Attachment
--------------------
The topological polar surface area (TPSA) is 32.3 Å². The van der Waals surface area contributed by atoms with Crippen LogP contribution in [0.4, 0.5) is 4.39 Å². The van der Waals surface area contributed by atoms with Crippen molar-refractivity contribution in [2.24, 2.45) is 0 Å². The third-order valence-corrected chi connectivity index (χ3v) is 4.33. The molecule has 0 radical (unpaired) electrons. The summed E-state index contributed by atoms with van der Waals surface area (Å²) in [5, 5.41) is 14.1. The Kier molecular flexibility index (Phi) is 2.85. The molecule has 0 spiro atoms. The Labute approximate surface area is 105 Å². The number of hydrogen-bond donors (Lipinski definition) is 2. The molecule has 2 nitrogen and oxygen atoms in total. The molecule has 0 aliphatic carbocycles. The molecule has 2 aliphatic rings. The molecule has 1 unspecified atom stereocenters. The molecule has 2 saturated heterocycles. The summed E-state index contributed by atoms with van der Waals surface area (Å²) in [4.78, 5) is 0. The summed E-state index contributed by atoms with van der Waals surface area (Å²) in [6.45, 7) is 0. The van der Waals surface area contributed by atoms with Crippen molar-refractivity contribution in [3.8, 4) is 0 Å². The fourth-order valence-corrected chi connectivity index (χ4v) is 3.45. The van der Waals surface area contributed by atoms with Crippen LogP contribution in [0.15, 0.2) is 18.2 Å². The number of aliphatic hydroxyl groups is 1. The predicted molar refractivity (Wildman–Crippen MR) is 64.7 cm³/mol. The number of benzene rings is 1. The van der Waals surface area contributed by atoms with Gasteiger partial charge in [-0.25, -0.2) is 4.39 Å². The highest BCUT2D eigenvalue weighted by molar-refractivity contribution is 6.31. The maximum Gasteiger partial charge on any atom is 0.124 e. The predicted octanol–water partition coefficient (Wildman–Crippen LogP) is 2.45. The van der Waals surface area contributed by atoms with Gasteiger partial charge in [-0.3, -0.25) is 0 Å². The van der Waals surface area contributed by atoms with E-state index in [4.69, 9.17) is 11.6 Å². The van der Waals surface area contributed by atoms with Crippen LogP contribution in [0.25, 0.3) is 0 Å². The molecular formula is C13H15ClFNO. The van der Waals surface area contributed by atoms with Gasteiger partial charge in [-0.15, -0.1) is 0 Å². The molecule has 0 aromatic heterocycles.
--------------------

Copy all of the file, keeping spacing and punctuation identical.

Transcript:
The topological polar surface area (TPSA) is 32.3 Å². The van der Waals surface area contributed by atoms with Crippen LogP contribution in [0.4, 0.5) is 4.39 Å². The van der Waals surface area contributed by atoms with Crippen molar-refractivity contribution in [2.24, 2.45) is 0 Å². The third-order valence-corrected chi connectivity index (χ3v) is 4.33. The molecule has 0 radical (unpaired) electrons. The summed E-state index contributed by atoms with van der Waals surface area (Å²) in [5, 5.41) is 14.1. The Kier molecular flexibility index (Phi) is 2.85. The molecule has 0 spiro atoms. The Labute approximate surface area is 105 Å². The number of hydrogen-bond donors (Lipinski definition) is 2. The molecule has 2 nitrogen and oxygen atoms in total. The molecule has 0 aliphatic carbocycles. The molecule has 2 aliphatic rings. The molecule has 1 unspecified atom stereocenters. The molecule has 2 saturated heterocycles. The summed E-state index contributed by atoms with van der Waals surface area (Å²) in [4.78, 5) is 0. The summed E-state index contributed by atoms with van der Waals surface area (Å²) in [6.45, 7) is 0. The van der Waals surface area contributed by atoms with Crippen molar-refractivity contribution in [3.8, 4) is 0 Å². The fourth-order valence-corrected chi connectivity index (χ4v) is 3.45. The van der Waals surface area contributed by atoms with Crippen LogP contribution in [0.15, 0.2) is 18.2 Å². The number of aliphatic hydroxyl groups is 1. The predicted molar refractivity (Wildman–Crippen MR) is 64.7 cm³/mol. The number of benzene rings is 1. The van der Waals surface area contributed by atoms with Gasteiger partial charge in [-0.25, -0.2) is 4.39 Å². The highest BCUT2D eigenvalue weighted by molar-refractivity contribution is 6.31. The maximum Gasteiger partial charge on any atom is 0.124 e. The predicted octanol–water partition coefficient (Wildman–Crippen LogP) is 2.45. The van der Waals surface area contributed by atoms with Gasteiger partial charge in [-0.3, -0.25) is 0 Å². The van der Waals surface area contributed by atoms with E-state index in [4.69, 9.17) is 11.6 Å². The van der Waals surface area contributed by atoms with Crippen LogP contribution in [0.25, 0.3) is 0 Å². The molecular formula is C13H15ClFNO. The van der Waals surface area contributed by atoms with Gasteiger partial charge in [-0.15, -0.1) is 0 Å². The molecule has 0 aromatic heterocycles.